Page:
Excerpts from V. S. Semenov, Dialektika razvitiia sotsializma
[Dialectics of Socialist Development],
Moscow: “Mysl’,” 1987
This work is noteworthy particularly for its rejection of the concepts of
non-antagonistic contradictions. --trans.
 But the point is that antagonism is not analogous to dialectical contradiction. In a
dialectical contradiction of opposites is expressed the inner, essential condition of some
phenomenon, while antagonism express the occurrence of confrontation, resistance of
opposite social, socio-economic, and socio-political forces, social classes, social strata an
groups, on the basis of such contradictions in social life.
 Here are the essential and substantial characteristics of antagonism. First, it is not
individual, put social antagonism. Second, it is manifested in relationships as particular,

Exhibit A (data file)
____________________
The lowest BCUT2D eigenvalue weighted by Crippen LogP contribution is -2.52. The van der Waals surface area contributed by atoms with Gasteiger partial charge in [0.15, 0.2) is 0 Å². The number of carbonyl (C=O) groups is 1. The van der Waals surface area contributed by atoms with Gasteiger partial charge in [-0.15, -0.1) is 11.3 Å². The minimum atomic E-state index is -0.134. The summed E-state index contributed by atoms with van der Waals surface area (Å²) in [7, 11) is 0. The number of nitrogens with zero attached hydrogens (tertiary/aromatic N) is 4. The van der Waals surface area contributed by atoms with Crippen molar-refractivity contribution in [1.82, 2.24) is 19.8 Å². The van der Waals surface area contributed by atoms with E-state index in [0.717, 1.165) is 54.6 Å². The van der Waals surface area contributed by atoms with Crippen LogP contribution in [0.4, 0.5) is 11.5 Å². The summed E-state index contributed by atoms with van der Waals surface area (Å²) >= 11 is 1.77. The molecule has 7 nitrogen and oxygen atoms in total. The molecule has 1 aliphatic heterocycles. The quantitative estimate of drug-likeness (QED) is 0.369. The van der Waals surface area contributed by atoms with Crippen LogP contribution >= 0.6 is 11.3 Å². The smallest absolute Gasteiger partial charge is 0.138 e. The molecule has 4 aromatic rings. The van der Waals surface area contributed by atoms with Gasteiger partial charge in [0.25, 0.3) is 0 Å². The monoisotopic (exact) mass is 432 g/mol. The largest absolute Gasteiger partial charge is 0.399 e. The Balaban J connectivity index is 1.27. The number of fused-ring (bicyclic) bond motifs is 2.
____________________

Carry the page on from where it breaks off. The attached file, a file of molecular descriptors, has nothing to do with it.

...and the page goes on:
specific forms of the development of social production. Third, social antagonism has a
historically transitory character, originating with the phenomenon of private-property-
owning, exploiting society, and disappearing with the destruction fo the last such type of
society--capitalist society.... In exploiter society, antagonism expresses the main mode of
its basic dialectical contradiction in social areas.
 The presence of the struggle of opposites includes the formal coincidence of
dialectical contradiction and antagonism. But in general it should not be possible to identify
them, as is done rather often. Between dialectical contradiction and social antagonism,